Includes The Magnificent "Upper Egypt And Lower Egypt"!
Pharoah Sanders possesses one of the most distinctive tenor saxophone sounds in jazz. Harmonically rich and heavy with overtones, Sanders' sound can be as raw and abrasive as it is possible for a saxophonist to produce. Yet, Sanders is highly regarded to the point of reverence by a great many jazz fans. He made his name with expressionistic, nearly anarchic free jazz in John Coltrane's late ensembles of the mid-'60s. The hallmarks of Sanders' playing at that time were naked aggression and unrestrained passion. In the years after Coltrane's death, however, Sanders explored other, somewhat gentler and perhaps more cerebral avenues without, it should be added, sacrificing any of the intensity that defined his work as an apprentice to Coltrane.
Coltrane's ensembles with Sanders were some of the most controversial in the history of jazz. Their music represents a near total desertion of traditional jazz concepts, like swing and functional harmony, in favor of a teeming, irregularly structured, organic mixture of sound for sounds sake. Strength was a necessity in that band, and as Coltrane realized, Sanders had it in abundance.
Sanders made his first record as a leader in 1964. Tauhid is his first album after the death of John Coltrane in 1967.
"Tauhid marks the 1966 Impulse debut of tenor saxophonist Pharoah Sanders, who had already gained fame as a flame-throwing saxophonist of the 'new thing' playing with John Coltrane. However, Sanders' tenor appearance doesn't saturate the atmosphere on this session; far from it. Sanders is content to patiently let the moods of these three pieces develop, whether it be through the percussion of Roger Blank and Nat Bettis, guitarist Sonny Sharrock, or his own piccolo. For those looking for Sanders' patented screeching tenor throughout, Tauhid will disappoint." - Al Campbell, allmusic.com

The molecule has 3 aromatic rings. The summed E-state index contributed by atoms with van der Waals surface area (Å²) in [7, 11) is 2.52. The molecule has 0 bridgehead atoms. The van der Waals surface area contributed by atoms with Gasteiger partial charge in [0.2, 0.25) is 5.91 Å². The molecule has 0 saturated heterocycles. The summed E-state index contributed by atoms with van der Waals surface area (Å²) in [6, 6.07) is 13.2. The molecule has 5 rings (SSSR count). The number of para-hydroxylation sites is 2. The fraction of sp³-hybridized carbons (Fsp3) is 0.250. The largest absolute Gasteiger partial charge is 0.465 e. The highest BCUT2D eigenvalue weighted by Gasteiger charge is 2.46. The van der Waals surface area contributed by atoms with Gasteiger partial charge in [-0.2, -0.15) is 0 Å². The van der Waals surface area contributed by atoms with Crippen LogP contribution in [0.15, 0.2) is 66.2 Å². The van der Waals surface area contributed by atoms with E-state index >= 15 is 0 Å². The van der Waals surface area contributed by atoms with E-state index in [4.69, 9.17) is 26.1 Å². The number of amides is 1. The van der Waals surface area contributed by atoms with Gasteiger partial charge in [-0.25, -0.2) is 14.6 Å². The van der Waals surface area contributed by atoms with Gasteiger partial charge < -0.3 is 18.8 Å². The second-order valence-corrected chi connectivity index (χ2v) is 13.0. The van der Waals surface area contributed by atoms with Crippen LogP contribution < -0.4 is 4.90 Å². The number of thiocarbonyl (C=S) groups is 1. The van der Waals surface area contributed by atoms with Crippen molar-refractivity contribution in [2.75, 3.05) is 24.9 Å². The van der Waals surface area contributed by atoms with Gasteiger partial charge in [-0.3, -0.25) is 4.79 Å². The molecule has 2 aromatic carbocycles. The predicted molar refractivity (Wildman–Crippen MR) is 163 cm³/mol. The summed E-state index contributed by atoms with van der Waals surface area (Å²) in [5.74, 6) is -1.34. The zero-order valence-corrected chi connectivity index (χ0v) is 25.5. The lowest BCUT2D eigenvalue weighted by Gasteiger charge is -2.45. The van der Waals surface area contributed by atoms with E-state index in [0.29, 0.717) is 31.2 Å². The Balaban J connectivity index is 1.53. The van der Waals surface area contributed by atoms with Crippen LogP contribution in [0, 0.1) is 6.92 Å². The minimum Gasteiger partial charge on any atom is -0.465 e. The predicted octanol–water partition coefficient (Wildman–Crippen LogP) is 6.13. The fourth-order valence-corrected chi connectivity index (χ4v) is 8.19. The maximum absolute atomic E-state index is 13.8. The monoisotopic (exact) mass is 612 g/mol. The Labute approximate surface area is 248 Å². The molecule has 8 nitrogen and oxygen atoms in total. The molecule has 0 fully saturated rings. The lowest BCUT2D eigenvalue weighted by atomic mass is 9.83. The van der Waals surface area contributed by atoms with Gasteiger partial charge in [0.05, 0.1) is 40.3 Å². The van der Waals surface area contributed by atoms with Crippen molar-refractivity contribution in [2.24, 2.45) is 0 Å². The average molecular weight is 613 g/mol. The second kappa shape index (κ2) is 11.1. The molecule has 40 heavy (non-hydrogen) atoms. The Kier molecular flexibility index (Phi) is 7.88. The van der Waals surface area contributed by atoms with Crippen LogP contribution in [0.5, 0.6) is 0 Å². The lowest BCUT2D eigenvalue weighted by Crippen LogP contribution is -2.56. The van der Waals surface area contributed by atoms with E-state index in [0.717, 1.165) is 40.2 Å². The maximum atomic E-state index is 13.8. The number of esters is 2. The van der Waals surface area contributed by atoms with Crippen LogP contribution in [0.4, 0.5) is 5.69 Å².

"'Upper Egypt And Lower Egypt' is so perfect that the rest of Tauhid tends to get forgotten, but the four shorter tracks which complete the album, totalling another 18:08, are also magnificent. 'Japan,' inspired by Sanders' tour of the country with Coltrane's band in the summer of 1966, is as pretty as pink lotus blossom. 'Aum' and 'Venus,' the first with Sanders on alto, are tougher and further out, before the concluding 'Capricorn Rising' re-establishes the album's peaceful opening vibe... In retrospect, the first cut was indeed the deepest, and for many devotees Tauhid remains Sanders' astral jazz muthalode, and 'Upper Egypt And Lower Egypt' his finest (quarter) hour." - Chris May, All About Jazz
"No longer bothered by the restrictions of convention, Sanders travels a course of rhythm here that re-appropriates its structure with every introduction of a new and different instrument. 'Upper and Lower Egypt' are forceful currents of hybridized energy, combining a skilled and disciplined structure in playing and a wild and unfettered sense of rhythm. Unregulated by any constrictive ideas of musical communications, Sanders performs with the abandon of an artist who is perfectly willing to let anyone sit down at his table, provided that they eat what is being served with a clean palate and an open mind." - Imran Khan, Pop Matters
Pharoah Sanders, tenor saxophone, alto saxophone, piccolo, voice
Dave Burrel, piano
Henry Grimes, bass
Sonny Sharrock, guitar
Roger Blank, drums
Nat Bettis, percussion
1. Upper Egypt And Lower Egypt
3. Medley: Aum / Venus / Capricorn Rising